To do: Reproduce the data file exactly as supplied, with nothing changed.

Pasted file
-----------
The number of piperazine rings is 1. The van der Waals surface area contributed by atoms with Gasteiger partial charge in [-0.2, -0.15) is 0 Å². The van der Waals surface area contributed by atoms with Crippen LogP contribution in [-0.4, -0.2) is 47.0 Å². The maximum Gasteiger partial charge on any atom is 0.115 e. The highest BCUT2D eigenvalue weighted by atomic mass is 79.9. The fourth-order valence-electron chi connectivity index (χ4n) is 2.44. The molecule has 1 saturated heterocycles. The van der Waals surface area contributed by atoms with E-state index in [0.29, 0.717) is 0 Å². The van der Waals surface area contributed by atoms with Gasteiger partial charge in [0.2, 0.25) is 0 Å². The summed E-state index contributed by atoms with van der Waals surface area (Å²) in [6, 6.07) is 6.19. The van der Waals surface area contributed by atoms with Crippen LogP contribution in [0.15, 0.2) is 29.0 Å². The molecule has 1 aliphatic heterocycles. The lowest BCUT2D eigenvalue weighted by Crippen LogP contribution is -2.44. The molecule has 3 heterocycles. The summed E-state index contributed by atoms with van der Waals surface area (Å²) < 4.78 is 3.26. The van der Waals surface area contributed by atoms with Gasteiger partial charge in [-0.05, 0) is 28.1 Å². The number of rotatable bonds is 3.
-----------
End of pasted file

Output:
The number of piperazine rings is 1. The van der Waals surface area contributed by atoms with Gasteiger partial charge in [-0.2, -0.15) is 0 Å². The van der Waals surface area contributed by atoms with Crippen LogP contribution in [-0.4, -0.2) is 47.0 Å². The maximum Gasteiger partial charge on any atom is 0.115 e. The highest BCUT2D eigenvalue weighted by atomic mass is 79.9. The fourth-order valence-electron chi connectivity index (χ4n) is 2.44. The molecule has 1 saturated heterocycles. The van der Waals surface area contributed by atoms with E-state index in [0.29, 0.717) is 0 Å². The van der Waals surface area contributed by atoms with Gasteiger partial charge in [0.2, 0.25) is 0 Å². The summed E-state index contributed by atoms with van der Waals surface area (Å²) in [6, 6.07) is 6.19. The van der Waals surface area contributed by atoms with Crippen LogP contribution in [0.15, 0.2) is 29.0 Å². The molecule has 1 aliphatic heterocycles. The lowest BCUT2D eigenvalue weighted by Crippen LogP contribution is -2.44. The molecule has 3 heterocycles. The summed E-state index contributed by atoms with van der Waals surface area (Å²) < 4.78 is 3.26. The van der Waals surface area contributed by atoms with Gasteiger partial charge in [-0.05, 0) is 28.1 Å². The number of rotatable bonds is 3.